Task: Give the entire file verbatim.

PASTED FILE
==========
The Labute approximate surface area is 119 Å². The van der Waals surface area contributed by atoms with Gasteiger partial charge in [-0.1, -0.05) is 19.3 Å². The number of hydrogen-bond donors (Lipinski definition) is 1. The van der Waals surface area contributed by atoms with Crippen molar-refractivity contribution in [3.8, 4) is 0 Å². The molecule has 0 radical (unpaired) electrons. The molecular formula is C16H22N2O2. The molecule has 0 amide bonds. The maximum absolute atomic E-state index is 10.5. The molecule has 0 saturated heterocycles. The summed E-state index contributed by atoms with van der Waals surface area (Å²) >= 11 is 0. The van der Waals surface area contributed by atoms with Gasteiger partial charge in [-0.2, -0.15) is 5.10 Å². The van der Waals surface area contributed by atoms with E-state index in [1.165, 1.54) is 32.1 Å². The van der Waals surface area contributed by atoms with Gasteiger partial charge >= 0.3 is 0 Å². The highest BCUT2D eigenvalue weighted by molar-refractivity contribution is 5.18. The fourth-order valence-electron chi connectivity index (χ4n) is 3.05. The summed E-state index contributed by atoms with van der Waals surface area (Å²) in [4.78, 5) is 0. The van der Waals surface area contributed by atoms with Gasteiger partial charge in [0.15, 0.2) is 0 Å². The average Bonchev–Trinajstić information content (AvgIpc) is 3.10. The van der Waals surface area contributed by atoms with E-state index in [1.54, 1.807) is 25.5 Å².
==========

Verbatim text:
The Labute approximate surface area is 119 Å². The van der Waals surface area contributed by atoms with Gasteiger partial charge in [-0.1, -0.05) is 19.3 Å². The number of hydrogen-bond donors (Lipinski definition) is 1. The van der Waals surface area contributed by atoms with Crippen molar-refractivity contribution in [3.8, 4) is 0 Å². The molecule has 0 radical (unpaired) electrons. The molecular formula is C16H22N2O2. The molecule has 0 amide bonds. The maximum absolute atomic E-state index is 10.5. The molecule has 0 saturated heterocycles. The summed E-state index contributed by atoms with van der Waals surface area (Å²) >= 11 is 0. The van der Waals surface area contributed by atoms with Gasteiger partial charge in [-0.2, -0.15) is 5.10 Å². The van der Waals surface area contributed by atoms with E-state index in [1.165, 1.54) is 32.1 Å². The van der Waals surface area contributed by atoms with Gasteiger partial charge >= 0.3 is 0 Å². The highest BCUT2D eigenvalue weighted by molar-refractivity contribution is 5.18. The fourth-order valence-electron chi connectivity index (χ4n) is 3.05. The summed E-state index contributed by atoms with van der Waals surface area (Å²) in [4.78, 5) is 0. The van der Waals surface area contributed by atoms with Gasteiger partial charge in [0.15, 0.2) is 0 Å². The average Bonchev–Trinajstić information content (AvgIpc) is 3.10. The van der Waals surface area contributed by atoms with E-state index in [1.54, 1.807) is 25.5 Å².